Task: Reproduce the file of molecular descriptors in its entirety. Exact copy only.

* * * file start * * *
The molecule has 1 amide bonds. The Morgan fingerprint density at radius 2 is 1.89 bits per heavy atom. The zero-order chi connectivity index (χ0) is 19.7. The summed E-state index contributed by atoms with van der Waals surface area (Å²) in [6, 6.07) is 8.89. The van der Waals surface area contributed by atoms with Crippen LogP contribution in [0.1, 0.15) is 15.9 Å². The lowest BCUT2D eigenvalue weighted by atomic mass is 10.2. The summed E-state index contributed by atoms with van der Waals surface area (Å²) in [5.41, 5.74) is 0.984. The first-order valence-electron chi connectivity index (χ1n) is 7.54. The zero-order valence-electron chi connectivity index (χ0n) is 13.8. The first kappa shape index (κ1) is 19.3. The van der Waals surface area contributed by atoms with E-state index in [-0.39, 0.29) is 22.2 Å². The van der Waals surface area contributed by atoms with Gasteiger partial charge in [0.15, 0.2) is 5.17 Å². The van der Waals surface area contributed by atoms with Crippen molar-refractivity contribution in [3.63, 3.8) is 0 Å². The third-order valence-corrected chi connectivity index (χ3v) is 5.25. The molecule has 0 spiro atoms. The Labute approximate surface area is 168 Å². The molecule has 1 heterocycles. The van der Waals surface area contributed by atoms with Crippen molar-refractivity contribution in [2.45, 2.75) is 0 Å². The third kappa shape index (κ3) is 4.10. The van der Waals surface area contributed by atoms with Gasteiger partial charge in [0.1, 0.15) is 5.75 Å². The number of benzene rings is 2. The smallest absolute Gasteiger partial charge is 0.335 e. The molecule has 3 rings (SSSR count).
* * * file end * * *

The molecule has 1 amide bonds. The Morgan fingerprint density at radius 2 is 1.89 bits per heavy atom. The zero-order chi connectivity index (χ0) is 19.7. The summed E-state index contributed by atoms with van der Waals surface area (Å²) in [6, 6.07) is 8.89. The van der Waals surface area contributed by atoms with Crippen LogP contribution in [0.1, 0.15) is 15.9 Å². The lowest BCUT2D eigenvalue weighted by atomic mass is 10.2. The summed E-state index contributed by atoms with van der Waals surface area (Å²) in [5.41, 5.74) is 0.984. The first-order valence-electron chi connectivity index (χ1n) is 7.54. The zero-order valence-electron chi connectivity index (χ0n) is 13.8. The first kappa shape index (κ1) is 19.3. The van der Waals surface area contributed by atoms with E-state index in [-0.39, 0.29) is 22.2 Å². The van der Waals surface area contributed by atoms with Gasteiger partial charge in [0.15, 0.2) is 5.17 Å². The van der Waals surface area contributed by atoms with Crippen molar-refractivity contribution in [3.63, 3.8) is 0 Å². The third-order valence-corrected chi connectivity index (χ3v) is 5.25. The molecule has 0 spiro atoms. The Labute approximate surface area is 168 Å². The molecule has 1 heterocycles. The van der Waals surface area contributed by atoms with Crippen molar-refractivity contribution in [2.45, 2.75) is 0 Å². The third kappa shape index (κ3) is 4.10. The van der Waals surface area contributed by atoms with Gasteiger partial charge in [0.1, 0.15) is 5.75 Å². The number of benzene rings is 2. The smallest absolute Gasteiger partial charge is 0.335 e. The molecule has 3 rings (SSSR count).